The obvious problem arises when I have an opinion that is difficult to hear.  You see, I don’t have automatic censors that tell me to shut-the-fuck-up when I’m treading on emotional land mines.  If I tell someone “yeah, those jeans definitely make you look fat,” or “What the hell are you thinking quitting your job?” it doesn’t occur to me (on almost any level) that I might be striking a tender nerve or that I have just given someone such a deep complex that they’ll never wear jeans again for fear of looking fat.  I don’t realize that someone might be asking me because they want to hear that I love them no matter how their wide load looks (which of course I do!) or that “everything will work out” (because it will!)  It completely misses my blind spot when someone asks me something not wanting an automatic and honest response, but, well, something else which could vary from sympathy to reassurance to comfort to God knows what.  It’s not generally intentional insensitivity.  It’s not truly me just being a heartless bitch.  There’s just a wide gaping hole in my understanding and abilities that leaves me completely unaware and unavailable in certain capacities. 

While I am perfectly aware and have been working hard


on my skills relating to diplomacy and honesty without emotional barbs, it’s still a weakness.  People (myself especially and included) are not very forgiving of weaknesses.  Thus, when I do heedlessly (ruthlessly?) trample on feelings, people tend to feel, oh, I don’t know, resentful, angry, even, you know, hateful.  Compound this problem with the fact that by their very nature, women lean toward henlike behavior, so if my indiscretion is done in a public format, say a website, an email list, a room full of middle aged mothers with such insecurities as to have to attack the weak of the pack simply so that they themselves are not attacked, well, then I have my very own death-match stadium, my own razor sharp words and often cutting wit against someone who is feeling defensive, resentful, angry, even, you know, hateful.  Words fly, cheering (for both sides) ensues, and before you know it, someone (if not just about everyone) is left broken and bloody, at least emotionally, and there aren’t any winners.  A residual distrust continues on for days, weeks, months, lifetimes, and even those who were cheering for my side are lurking about worrying when my words will turn on them.  At least, they worry about it if they’re smart enough to bother.

Even though my initial intent may be that of good, wanting to warn someone or advise them in order that they may better their situation, (“Maybe you should work harder on getting a job rather than trying to scam the government out of money?”) or maybe it’s just me saying exactly what everyone else is thinking, (“Dayum, woman, your husband is an ass, why do you put up with his shit?”) me opening my fat mouth doesn’t always work out for the best.  In recent months, it’s left me feeling very, well, quiet.  Withdrawn.  To myself.  I don’t say what I mean and I don’t mean what I say.  I’ve not been true to myself, but I haven’t trampled anyone in my headlong journey into what I perceive as truth.  I’ve not been offering advice, because I’m afraid of the consequences.  I’ve not given out opinions unless specifically asked.  While I haven’t caused any major train wrecks, I have to admit, I’ve felt a bit disconnected from the world.  Ah, but that’s writing for another time.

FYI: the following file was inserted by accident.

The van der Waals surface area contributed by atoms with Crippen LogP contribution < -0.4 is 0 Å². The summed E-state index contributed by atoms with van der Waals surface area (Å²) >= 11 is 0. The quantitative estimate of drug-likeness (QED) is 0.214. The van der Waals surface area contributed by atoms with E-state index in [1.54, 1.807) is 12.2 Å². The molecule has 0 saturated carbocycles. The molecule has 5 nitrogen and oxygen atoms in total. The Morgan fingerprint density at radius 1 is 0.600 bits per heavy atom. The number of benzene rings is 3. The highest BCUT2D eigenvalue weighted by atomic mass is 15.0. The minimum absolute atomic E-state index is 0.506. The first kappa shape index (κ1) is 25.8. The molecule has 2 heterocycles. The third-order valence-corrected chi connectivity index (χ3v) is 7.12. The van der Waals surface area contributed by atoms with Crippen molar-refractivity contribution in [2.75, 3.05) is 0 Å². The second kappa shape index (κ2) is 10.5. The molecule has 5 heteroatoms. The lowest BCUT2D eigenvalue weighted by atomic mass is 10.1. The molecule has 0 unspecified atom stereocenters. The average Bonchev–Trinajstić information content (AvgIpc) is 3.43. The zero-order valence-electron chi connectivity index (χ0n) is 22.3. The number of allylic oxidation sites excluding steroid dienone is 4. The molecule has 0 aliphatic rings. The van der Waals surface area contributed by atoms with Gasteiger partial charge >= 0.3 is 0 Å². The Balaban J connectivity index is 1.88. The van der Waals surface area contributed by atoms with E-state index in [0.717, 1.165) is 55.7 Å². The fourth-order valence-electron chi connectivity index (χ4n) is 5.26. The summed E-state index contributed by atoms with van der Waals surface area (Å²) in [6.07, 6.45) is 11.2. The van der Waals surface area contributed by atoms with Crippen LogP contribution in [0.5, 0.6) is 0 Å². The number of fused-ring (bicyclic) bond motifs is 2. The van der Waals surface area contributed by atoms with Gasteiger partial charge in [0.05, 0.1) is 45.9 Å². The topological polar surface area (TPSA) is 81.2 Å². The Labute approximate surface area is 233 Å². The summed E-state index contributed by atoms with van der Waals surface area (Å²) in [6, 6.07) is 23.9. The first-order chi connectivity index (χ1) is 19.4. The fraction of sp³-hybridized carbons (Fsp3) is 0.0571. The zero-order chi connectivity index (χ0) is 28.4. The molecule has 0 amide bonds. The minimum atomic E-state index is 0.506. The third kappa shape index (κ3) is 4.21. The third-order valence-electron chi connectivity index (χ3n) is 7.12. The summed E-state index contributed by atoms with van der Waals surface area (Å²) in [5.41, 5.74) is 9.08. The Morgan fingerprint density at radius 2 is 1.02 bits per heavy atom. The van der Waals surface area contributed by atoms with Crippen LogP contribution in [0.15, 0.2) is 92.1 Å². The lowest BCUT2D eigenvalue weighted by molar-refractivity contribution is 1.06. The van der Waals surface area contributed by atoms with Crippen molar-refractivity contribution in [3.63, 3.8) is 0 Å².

So, Dar, in a nutshell, people hate me because of my indiscreet and tactless ways of presenting my opinions.  People love me for my directness and unaffected responses.  While a middle ground would be heavenly, I’m not precisely good with moderation or balance, so I guess I am one of the countless other “take me as I am” folks out there who either rub people the wrong way or endear people to preposterousness.

Sincerely (as always),


*The truth is out there, kids, the problem being that it is extraordinarily subjective, and most definitely given over to misinterpretation or skewed perspectives, two complications to which I am most certainly not immune.

**One year of therapy next month!

Posted by Liberty on 12/23 at 07:27 AM
Posted under: See-Through31 Days

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Pooka Pooka  at  12/23/06 07:13 PM

The difference between making an honest statement and one that is hateful has nothing to do with its accuracy.  Intent is the foundation.  We can tell when you love us, for you tell us what we should know, rather than what we want to hear.  Bless you.